Jesus Lava: Memoirs
of a Communist

Posted: 9:59 PM (Manila Time) | Oct. 26, 2002
By Eric S. Caruncho
Photographs by Jim Guiao Punzalan
Inquirer News Service

Partido Komunista ng Pilipinas

THE Philippine flag still hangs in the Mandaluyong house where Dr. Jesus Lava lives quietly, surrounded by papers and grandchildren -- a reminder perhaps of what he has spent the better part of 88 years fighting for.

Tall and thin, with an easy smile and an affable manner, it is hard to picture "Amang," as family members call him, as the "enemy of the state" as he was once considered by the government.

But 40 years ago, as secretary general of the outlawed Partido Komunista ng Pilipinas (PKP), Lava was No.1 on the Philippine Constabulary's hit list. The government had placed a P150,000 bounty on his head -- a huge amount in the early 1960s, when the dollar exchange rate was 4:1.

Acting on an informant's tip, PC troopers stormed a house in Sampaloc, Manila on May 21, 1964 and arrested Lava. Conflating Peter Pan and James Bond, Nick Joaquin wrote a melodramatic account of "Operation Lightning" and the capture of "Dr. Huk" in the Free Press. The Macapagal government crowed that it had finally broken the back of the communist movement.

Lava faced charges of subversion, two counts of rebellion and 15 counts of murder, most of them dating back to the Japanese occupation when he was with the Hukbalahap. He pled guilty to rebellion, and was later acquitted on the murder charges, but it would be 10 years before Jesus Lava would see the light of day again.

In the meantime, history moved on. The PKP scrambled to recover from its latest debacle, but it never did.

In 1968, blaming the movement's setbacks on "revisionism, subjectivism, Left and Right opportunism" -tendencies he blamed squarely on the leadership of the Lavas -- Jose Ma. Sison led a reestablished Communist Party of the Philippines in a decisive split from the "old" Party. Taking their cue from Mao Tse Tung's theory of protracted war, the CPP and its armed partisans, the New People's Army or NPA, picked up the ball and ran with it. If the Lavas were remembered at all during the CPP's ascendancy in the 1970s, it would be as Sison had painted them before consigning them to the dustbin of history.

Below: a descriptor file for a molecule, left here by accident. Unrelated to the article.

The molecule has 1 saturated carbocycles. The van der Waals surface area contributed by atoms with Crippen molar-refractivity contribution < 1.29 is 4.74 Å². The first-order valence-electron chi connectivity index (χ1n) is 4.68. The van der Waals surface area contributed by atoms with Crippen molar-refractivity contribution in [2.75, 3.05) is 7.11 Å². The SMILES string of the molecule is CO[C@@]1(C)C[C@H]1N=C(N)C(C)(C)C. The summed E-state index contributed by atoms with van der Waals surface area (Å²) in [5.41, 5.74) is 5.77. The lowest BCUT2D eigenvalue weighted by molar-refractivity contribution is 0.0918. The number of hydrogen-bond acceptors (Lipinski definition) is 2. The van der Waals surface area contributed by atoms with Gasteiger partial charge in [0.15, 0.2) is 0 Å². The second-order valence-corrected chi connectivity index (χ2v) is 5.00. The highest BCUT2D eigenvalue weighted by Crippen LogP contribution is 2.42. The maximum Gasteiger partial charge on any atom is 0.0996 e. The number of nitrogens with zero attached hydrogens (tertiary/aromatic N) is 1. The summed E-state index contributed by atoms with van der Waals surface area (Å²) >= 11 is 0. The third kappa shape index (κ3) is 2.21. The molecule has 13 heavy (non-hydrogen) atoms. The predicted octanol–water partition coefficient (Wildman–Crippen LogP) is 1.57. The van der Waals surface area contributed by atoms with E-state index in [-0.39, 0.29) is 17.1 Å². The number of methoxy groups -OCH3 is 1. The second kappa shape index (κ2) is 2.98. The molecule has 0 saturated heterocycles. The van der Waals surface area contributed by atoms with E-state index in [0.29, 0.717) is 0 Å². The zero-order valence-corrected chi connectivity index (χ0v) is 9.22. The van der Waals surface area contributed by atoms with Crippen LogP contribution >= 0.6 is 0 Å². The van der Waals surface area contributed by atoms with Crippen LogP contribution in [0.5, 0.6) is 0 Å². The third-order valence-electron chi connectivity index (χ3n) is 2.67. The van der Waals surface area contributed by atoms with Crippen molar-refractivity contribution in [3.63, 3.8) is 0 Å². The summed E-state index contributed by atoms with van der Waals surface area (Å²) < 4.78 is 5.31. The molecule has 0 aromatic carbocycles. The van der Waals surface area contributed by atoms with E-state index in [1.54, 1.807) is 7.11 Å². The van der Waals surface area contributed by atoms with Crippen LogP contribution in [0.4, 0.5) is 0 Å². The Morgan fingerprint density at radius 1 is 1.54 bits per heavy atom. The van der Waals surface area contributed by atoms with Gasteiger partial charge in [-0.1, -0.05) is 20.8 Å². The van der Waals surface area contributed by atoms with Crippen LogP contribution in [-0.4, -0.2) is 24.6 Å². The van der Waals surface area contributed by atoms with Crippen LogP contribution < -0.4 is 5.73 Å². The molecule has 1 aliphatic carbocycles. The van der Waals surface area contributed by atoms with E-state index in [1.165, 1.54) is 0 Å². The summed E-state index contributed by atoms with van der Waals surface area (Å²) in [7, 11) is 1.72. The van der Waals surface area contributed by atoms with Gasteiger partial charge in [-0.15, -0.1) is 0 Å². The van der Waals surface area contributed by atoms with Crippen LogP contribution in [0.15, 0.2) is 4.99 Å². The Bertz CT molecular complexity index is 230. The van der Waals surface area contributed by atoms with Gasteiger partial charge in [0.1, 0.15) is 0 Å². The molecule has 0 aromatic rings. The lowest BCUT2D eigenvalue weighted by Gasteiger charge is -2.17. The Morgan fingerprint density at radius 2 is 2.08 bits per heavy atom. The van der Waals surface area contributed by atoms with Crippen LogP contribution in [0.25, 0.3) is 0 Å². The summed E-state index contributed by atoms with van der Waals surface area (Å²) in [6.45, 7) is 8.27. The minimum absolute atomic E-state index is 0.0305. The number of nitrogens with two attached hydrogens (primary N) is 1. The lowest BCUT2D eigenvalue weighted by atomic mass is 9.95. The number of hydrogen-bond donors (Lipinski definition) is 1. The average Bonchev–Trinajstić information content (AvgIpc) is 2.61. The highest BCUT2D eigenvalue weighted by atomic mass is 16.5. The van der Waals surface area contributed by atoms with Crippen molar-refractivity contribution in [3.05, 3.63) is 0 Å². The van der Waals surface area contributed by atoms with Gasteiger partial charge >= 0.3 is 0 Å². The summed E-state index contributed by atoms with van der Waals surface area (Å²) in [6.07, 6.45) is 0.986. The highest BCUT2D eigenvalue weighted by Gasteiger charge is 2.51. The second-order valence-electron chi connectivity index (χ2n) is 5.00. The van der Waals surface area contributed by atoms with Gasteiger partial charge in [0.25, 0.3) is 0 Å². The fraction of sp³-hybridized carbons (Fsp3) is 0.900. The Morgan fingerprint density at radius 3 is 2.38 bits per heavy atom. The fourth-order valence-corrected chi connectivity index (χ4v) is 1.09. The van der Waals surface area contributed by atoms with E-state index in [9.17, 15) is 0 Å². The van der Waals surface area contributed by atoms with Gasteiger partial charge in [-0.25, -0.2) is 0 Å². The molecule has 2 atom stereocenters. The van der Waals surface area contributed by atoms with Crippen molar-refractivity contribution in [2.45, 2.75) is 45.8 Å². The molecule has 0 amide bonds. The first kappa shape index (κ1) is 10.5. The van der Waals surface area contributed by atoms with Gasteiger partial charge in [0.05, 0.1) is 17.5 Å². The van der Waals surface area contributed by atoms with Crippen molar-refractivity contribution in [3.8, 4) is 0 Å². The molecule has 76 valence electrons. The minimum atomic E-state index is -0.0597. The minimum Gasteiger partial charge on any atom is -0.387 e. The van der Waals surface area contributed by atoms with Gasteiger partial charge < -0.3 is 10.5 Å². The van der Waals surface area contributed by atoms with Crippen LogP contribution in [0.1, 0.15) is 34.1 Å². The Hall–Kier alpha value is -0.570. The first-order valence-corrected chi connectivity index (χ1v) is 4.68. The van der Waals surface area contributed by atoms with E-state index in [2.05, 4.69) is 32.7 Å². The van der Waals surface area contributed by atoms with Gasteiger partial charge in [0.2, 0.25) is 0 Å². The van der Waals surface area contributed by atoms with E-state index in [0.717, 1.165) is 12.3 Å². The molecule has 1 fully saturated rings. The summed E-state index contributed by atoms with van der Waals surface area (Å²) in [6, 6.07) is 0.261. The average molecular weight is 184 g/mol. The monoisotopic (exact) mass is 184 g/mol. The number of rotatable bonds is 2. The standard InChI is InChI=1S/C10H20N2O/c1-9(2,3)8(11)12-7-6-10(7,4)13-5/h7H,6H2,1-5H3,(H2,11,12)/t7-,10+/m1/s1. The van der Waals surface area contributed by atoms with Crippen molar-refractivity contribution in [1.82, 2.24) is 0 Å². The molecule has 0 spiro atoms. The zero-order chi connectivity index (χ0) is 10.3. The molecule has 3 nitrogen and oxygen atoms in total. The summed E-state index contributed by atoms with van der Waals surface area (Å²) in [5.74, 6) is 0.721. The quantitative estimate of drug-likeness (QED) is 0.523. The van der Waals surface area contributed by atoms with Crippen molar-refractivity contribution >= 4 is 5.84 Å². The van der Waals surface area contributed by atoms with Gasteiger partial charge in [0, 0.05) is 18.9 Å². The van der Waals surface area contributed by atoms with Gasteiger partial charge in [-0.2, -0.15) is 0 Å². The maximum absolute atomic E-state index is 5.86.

But history never rests, and it may yet prove kinder to the Lava legacy. Dr. Lava has written his memoirs, as yet untitled, but soon to be published by Anvil Publishing. If nothing else, it should help clarify his imprint on Philippine history.

"I'm proud to be a communist," says Dr. Jesus Lava. "I'm not ashamed of that tag. Ideologically, philosophically and practically, I'm still a communist although I'm no longer a member of the party."

Which party would that be? With the underground Left riven into more factions than Lava could ever have imagined, the Soviet Union gone and China seemingly on the capitalist road, to profess communism these days is to risk being called an anachronism, a quaint relic from a dimly-remembered past. But then, his critics have been calling him that for the last 30 years, so what else is new?